to the arrested motion of the particles coming together, and the accompanying light are produced, we must expect that that light will at first be very dim, and will require very considerable optical power to render it visible.
We may now consider some early results obtained in connection with this matter. Sir William Herschel, although not the first to examine into it, was the first to bring before us an idea of the magnificent spectacle which the heavens present to mankind, and he, without any difficulty, with his large instruments, began by dividing these dim bodies into nebulosities and nebulæ; the nebulosities extending over large spaces of the heavens, and being of very, very feeble luminosity.
When we pass from these we become acquainted with bodies which may be truly termed nebulæ, as opposed to nebulosities, and the most magnificent of these is that in Orion, which has recently been so grandly photographed by Mr. Common and Mr. Robertsthe latter using the intensifying action of four hours' exposure of the photographic plate, hereby revealing details that no human eye will ever see, thus demonstrating how true it is that these changes may go on for æons and æons, though the eye may never become acquainted with them.
There is a magnificent arrangement in the human eye which, though it invalidates it for some astronomical purposes, is convenient, because it enables us to go on using our eyes all our lives, whereas a prepared photographic plate can only be used once. By this arrangement, however long we look at an object, it does not appear brighter, but in the case of the photographic plate all the action upon it is totaled, so to speak, so that if the plate be exposed, say for two hours or sixty hours, we shall go on getting impressed upon it more and more of the unseen. Thus the nebula of Orion, as seen, is almost insignificant compared with the glorious object which the photographic plate portrays if the integrating power be allowed to go on for hours.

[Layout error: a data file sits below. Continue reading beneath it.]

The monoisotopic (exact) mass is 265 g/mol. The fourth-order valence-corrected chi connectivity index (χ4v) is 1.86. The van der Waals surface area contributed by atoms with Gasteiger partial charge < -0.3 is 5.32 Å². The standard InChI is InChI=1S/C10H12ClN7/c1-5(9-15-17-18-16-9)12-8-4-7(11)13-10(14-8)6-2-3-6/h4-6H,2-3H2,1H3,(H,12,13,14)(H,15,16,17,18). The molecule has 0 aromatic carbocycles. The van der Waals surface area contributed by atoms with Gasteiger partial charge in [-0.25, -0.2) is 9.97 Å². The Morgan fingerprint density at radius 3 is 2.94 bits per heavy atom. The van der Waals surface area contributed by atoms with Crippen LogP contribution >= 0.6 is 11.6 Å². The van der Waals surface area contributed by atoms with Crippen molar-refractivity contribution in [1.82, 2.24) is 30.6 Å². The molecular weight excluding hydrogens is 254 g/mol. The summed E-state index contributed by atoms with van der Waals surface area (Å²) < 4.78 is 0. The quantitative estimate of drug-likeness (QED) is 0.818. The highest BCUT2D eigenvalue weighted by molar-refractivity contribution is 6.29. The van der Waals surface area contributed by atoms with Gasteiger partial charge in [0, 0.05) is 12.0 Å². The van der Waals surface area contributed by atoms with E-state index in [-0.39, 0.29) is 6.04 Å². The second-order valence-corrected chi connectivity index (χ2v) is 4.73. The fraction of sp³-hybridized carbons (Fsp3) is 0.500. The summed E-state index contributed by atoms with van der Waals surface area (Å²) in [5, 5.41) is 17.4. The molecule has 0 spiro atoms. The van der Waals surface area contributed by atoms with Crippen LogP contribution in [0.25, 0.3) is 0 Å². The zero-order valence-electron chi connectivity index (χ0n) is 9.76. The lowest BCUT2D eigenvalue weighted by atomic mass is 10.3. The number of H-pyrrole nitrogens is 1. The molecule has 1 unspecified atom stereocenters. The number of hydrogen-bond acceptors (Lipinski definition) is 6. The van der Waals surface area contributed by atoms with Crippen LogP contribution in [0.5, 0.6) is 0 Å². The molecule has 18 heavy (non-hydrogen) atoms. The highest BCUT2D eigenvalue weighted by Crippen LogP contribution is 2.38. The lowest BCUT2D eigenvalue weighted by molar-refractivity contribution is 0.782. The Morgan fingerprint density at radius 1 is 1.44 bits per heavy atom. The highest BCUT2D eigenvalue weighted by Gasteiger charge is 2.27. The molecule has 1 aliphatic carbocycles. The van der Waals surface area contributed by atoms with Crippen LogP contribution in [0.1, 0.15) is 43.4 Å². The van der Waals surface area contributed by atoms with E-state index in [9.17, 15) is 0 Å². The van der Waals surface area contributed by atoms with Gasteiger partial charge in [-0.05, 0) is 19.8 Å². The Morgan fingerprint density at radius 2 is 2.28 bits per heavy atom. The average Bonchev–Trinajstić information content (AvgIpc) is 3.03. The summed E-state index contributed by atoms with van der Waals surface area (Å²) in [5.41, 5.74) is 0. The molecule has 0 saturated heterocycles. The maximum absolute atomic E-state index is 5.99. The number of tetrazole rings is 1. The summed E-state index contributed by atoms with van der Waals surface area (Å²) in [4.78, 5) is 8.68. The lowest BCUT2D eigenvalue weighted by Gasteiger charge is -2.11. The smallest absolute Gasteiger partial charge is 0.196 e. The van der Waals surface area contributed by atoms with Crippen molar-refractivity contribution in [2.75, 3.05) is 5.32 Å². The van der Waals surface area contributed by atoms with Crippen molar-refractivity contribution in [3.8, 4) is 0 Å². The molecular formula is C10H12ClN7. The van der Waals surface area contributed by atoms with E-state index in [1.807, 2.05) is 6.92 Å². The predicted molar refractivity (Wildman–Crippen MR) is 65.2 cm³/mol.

It seemed pretty obvious, since the light of such bodies is so dim that a large portion of it beats upon the earth and upon our eyes without having any effect upon either, that the temperature was low; and it seemed also that to test the idea that this luminosity might be produced, as I have suggested, by collisions of meteoric dust, the way was open for laboratory work.
gives of the Creation, alleging that Light could not be created without the Sun. But in the following Instances the contrary is manifest; for some of these bright Spots discover no sign of a Star in the middle of them; and the irregular form of those that have, shews them not to proceed from the Illumination of a Central Body, since they have no Annual Parallax, they cannot fail to occupy Spaces immensely great, and perhaps not less than our whole Solar System. In all these so vast Spaces it should seem that there is a perpetual uninterrupted Day, which may furnish Matter of Speculation, as well to the curious Naturalist as to the Astronomer."—Edmund Halley, Philosophical Transactions, vol. xxix, p. 392.